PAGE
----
Mario’s a bit behind the curve on the pinball phenomenon. Can he rack up the points and trounce the nay-sayers?
It is common knowledge that, much like a certain 80’s song about radio stars and television, video-games killed the pinball parlors. Some may be quick to forget pinball’s rebirth in videogame form, though—especially on Nintendo’s handhelds. Memorable titles include HAL Laboratory’s Revenge of the Gator and Kirby’s Pinball Land on Game Boy, as well as the more recent Pokémon Pinball games on GBC and GBA. Now Nintendo’s flagship franchise is staking a claim in the genre, with the quaint Fuse Games behind the flippers. It may not revolutionize handheld pinball, but Mario Pinball Land is fun while it lasts. Unfortunately, that is not very long.
The basic game mechanics are standard pinball fare. The player must navigate Mario via flippers, smashing him into enemies, doors and switches in an attempt to explore the worlds. All of this is in an attempt to claim stars with the power to unlock more doors connecting each stage’s rooms (a la Super Mario 64). The concept is sound and enjoyable for the most part. Mario must have momentum to destroy the varied baddies, and players must have skill to collect the coins the enemies drop. Combos of two or more enemies produce blue coin rewards that can be spent on special star challenges in one of Toad’s many shops.
Regulation mushroom coins may go towards a handful of power-ups, which are also obtainable through “?” blocks and random bonuses (acquired by earning stars already collected). Self-explanatory power-ups include the super mushroom, mini mushroom, 1-up mushroom, and star. Lighting damages all enemies on the screen; the warp pipe acts as a center stopper (there are no side gutters); and the Yoshi egg functions as a second ball. Accessing certain areas or defeating an enemy will often be impossible or more difficult without a specific power-up.
Room entrance is a clog in Mario Pinball Land’s drains. Mario must smash a door once to open it, and then manage to do it again without opening every door first, which causes them all to close. Enemies tend to get in the way when a player is anxious to move forward, deflecting shots or unluckily redirecting them to an undesired door. Skill with an inaccurate tool is pinball’s challenge, so this design choice is understandable, if mildly frustrating. Less defendable is the developer’s decision to require that Mario physically grab every star he earns. The player will work hard to collect eight red coins or defeat every enemy under a time limit, only to hit the ball into another room or fall while trying to hit the Mario-ball into the star. That means doing the same task all over again, because apparently stars have no tolerance for losers. One could make the same complaint about Mario’s last two platformers, but such mistakes are far more common in pinball.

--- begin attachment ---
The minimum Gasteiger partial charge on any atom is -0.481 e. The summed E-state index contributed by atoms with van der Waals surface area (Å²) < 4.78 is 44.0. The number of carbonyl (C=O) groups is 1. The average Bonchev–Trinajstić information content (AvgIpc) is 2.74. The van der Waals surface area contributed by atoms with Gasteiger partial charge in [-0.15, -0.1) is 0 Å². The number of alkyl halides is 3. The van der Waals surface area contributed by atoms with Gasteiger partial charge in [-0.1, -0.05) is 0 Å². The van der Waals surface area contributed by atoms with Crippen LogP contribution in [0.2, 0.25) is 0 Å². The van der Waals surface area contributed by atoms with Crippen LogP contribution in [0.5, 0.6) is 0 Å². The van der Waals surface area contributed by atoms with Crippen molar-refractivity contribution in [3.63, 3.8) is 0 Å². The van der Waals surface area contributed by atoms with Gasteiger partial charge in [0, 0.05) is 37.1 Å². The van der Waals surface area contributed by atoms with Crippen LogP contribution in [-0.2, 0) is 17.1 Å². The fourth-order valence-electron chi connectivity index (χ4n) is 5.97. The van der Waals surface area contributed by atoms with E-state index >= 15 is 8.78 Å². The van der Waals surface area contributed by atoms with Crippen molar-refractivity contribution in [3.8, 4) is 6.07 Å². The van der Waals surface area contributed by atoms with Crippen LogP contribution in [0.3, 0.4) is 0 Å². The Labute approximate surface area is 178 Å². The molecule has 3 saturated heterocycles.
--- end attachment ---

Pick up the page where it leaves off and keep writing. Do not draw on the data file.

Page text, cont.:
Mario Pinball Land’s story is deliciously absurd. At the Fun Fair, Peach is celebrating the completion of the Sky Cannon, which squishes the user into a ball to be shot long distances. Bowser doesn’t like innovation, though, and is more interested in the princess So His Koopingness sends a pair of goombas—goombas—who, despite their unfortunate lack of stature or arms, manage to re-aim the cannon towards Bowser’s Castle without confrontation. As usual, Mario heads off to save the lovely damsel, but to keep things interesting, does so in spherical form. Ah well, they can’t all be masterpieces, right?
At least the story does its purpose of setting you up for an equally abridged game. The entire game consists of five stages of roughly eight floors each. The first four stages contain one boss and something between five and nine stars. Mario must defeat the simple-but-fun bosses and snag at least fifteen stars to face off against Bowser. The average player can reach Bowser’s doorstep in around three hours, but that isn’t really the end. Retrieving all 35 stars will take at most seven more, depending on the potency of the player’s pinball powers. Certain parts of the game, usually those that involve both a time limit and the game’s nefarious doors, demand the absurd kind of precision that must be supplanted by luck. The difficulty of these stars marginally extends the game’s longevity, but the typical gamer will either conquer them in a matter of hours or refuse to waste more time.
There isn’t much else to Mario Pinball Land. The pre-rendered graphics are gorgeous, and the audio is passable. Score junkies will appreciate the saved high scores for Adventure mode and best times for Time Attack (where the player must reach and defeat the stage’s boss), but there is little else to come back for. The game features a Spartan single save slot, and players should also beware that beating Bowser deletes that saved game.
If you have excellent pinball control and love going for high scores, you will probably like Mario’s short but respectable pinball game. If you appreciated the occasional video pinball game in the genre’s heyday, despite your lack of skill, you’ll probably find Mario Pinball Land amusing despite its flaws. Either way, this game is too short for a $30 purchase.